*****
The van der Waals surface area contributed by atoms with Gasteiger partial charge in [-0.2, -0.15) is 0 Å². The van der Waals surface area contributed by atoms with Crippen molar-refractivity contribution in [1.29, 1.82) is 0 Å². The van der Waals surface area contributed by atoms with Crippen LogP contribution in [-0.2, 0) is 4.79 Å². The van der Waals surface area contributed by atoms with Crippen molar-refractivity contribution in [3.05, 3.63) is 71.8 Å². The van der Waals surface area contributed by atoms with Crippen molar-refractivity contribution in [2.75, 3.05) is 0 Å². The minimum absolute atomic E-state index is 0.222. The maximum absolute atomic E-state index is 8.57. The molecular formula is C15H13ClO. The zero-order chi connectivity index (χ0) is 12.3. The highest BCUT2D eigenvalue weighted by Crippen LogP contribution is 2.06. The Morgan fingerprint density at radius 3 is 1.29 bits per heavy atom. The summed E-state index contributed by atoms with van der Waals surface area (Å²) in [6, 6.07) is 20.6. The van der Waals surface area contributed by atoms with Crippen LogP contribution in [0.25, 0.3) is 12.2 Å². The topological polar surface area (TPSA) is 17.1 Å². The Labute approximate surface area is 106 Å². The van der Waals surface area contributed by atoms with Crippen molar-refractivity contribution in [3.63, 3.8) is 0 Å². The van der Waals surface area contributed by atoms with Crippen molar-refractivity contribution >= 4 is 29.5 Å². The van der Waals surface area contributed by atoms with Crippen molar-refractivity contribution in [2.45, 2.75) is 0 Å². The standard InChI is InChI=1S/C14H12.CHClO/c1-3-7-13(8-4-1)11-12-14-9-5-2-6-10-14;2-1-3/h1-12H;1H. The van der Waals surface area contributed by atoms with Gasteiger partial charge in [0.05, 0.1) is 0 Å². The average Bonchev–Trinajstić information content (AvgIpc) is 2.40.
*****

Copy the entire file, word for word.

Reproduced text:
The van der Waals surface area contributed by atoms with Gasteiger partial charge in [-0.2, -0.15) is 0 Å². The van der Waals surface area contributed by atoms with Crippen molar-refractivity contribution in [1.29, 1.82) is 0 Å². The van der Waals surface area contributed by atoms with Crippen LogP contribution in [-0.2, 0) is 4.79 Å². The van der Waals surface area contributed by atoms with Crippen molar-refractivity contribution in [3.05, 3.63) is 71.8 Å². The van der Waals surface area contributed by atoms with Crippen molar-refractivity contribution in [2.75, 3.05) is 0 Å². The minimum absolute atomic E-state index is 0.222. The maximum absolute atomic E-state index is 8.57. The molecular formula is C15H13ClO. The zero-order chi connectivity index (χ0) is 12.3. The highest BCUT2D eigenvalue weighted by Crippen LogP contribution is 2.06. The Morgan fingerprint density at radius 3 is 1.29 bits per heavy atom. The summed E-state index contributed by atoms with van der Waals surface area (Å²) in [6, 6.07) is 20.6. The van der Waals surface area contributed by atoms with Crippen LogP contribution in [0.25, 0.3) is 12.2 Å². The topological polar surface area (TPSA) is 17.1 Å². The Labute approximate surface area is 106 Å². The van der Waals surface area contributed by atoms with Crippen molar-refractivity contribution in [3.63, 3.8) is 0 Å². The van der Waals surface area contributed by atoms with Crippen molar-refractivity contribution >= 4 is 29.5 Å². The van der Waals surface area contributed by atoms with Crippen molar-refractivity contribution in [2.45, 2.75) is 0 Å². The standard InChI is InChI=1S/C14H12.CHClO/c1-3-7-13(8-4-1)11-12-14-9-5-2-6-10-14;2-1-3/h1-12H;1H. The van der Waals surface area contributed by atoms with Gasteiger partial charge in [0.05, 0.1) is 0 Å². The average Bonchev–Trinajstić information content (AvgIpc) is 2.40.